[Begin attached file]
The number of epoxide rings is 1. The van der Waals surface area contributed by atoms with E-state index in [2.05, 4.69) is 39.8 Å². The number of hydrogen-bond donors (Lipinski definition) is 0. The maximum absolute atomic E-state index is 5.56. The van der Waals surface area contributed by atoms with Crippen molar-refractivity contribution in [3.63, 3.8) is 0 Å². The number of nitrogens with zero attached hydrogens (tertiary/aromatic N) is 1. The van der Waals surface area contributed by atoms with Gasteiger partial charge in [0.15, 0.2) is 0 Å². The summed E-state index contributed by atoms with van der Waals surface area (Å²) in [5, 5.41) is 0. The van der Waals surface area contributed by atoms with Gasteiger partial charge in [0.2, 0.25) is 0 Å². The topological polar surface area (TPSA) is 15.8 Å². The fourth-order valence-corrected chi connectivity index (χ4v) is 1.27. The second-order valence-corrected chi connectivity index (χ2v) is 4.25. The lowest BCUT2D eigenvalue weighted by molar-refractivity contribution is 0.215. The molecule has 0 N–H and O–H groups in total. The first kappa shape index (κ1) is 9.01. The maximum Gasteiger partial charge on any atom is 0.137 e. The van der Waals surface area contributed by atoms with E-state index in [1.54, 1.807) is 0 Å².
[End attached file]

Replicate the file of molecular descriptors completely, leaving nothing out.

The number of epoxide rings is 1. The van der Waals surface area contributed by atoms with E-state index in [2.05, 4.69) is 39.8 Å². The number of hydrogen-bond donors (Lipinski definition) is 0. The maximum absolute atomic E-state index is 5.56. The van der Waals surface area contributed by atoms with Crippen molar-refractivity contribution in [3.63, 3.8) is 0 Å². The number of nitrogens with zero attached hydrogens (tertiary/aromatic N) is 1. The van der Waals surface area contributed by atoms with Gasteiger partial charge in [0.15, 0.2) is 0 Å². The summed E-state index contributed by atoms with van der Waals surface area (Å²) in [5, 5.41) is 0. The van der Waals surface area contributed by atoms with Gasteiger partial charge in [0.2, 0.25) is 0 Å². The topological polar surface area (TPSA) is 15.8 Å². The fourth-order valence-corrected chi connectivity index (χ4v) is 1.27. The second-order valence-corrected chi connectivity index (χ2v) is 4.25. The lowest BCUT2D eigenvalue weighted by molar-refractivity contribution is 0.215. The molecule has 0 N–H and O–H groups in total. The first kappa shape index (κ1) is 9.01. The maximum Gasteiger partial charge on any atom is 0.137 e. The van der Waals surface area contributed by atoms with E-state index in [1.54, 1.807) is 0 Å².